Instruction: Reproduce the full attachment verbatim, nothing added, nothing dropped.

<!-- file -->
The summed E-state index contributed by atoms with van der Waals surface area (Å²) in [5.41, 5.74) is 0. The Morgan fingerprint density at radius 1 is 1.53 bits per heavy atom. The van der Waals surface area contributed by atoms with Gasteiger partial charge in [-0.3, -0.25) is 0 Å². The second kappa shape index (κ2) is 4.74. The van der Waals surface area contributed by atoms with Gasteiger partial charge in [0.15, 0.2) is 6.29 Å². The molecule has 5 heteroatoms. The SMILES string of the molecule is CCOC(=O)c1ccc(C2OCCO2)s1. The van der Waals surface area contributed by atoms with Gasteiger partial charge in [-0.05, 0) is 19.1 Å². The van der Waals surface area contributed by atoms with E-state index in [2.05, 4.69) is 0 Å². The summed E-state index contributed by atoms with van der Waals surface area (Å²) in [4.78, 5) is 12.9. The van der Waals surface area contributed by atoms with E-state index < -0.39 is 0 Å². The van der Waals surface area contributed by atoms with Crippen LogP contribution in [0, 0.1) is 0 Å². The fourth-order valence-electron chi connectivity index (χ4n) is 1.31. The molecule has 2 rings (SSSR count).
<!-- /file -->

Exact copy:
The summed E-state index contributed by atoms with van der Waals surface area (Å²) in [5.41, 5.74) is 0. The Morgan fingerprint density at radius 1 is 1.53 bits per heavy atom. The van der Waals surface area contributed by atoms with Gasteiger partial charge in [-0.3, -0.25) is 0 Å². The second kappa shape index (κ2) is 4.74. The van der Waals surface area contributed by atoms with Gasteiger partial charge in [0.15, 0.2) is 6.29 Å². The molecule has 5 heteroatoms. The SMILES string of the molecule is CCOC(=O)c1ccc(C2OCCO2)s1. The van der Waals surface area contributed by atoms with Gasteiger partial charge in [-0.05, 0) is 19.1 Å². The van der Waals surface area contributed by atoms with E-state index in [2.05, 4.69) is 0 Å². The summed E-state index contributed by atoms with van der Waals surface area (Å²) in [4.78, 5) is 12.9. The van der Waals surface area contributed by atoms with E-state index < -0.39 is 0 Å². The van der Waals surface area contributed by atoms with Crippen LogP contribution in [0, 0.1) is 0 Å². The fourth-order valence-electron chi connectivity index (χ4n) is 1.31. The molecule has 2 rings (SSSR count).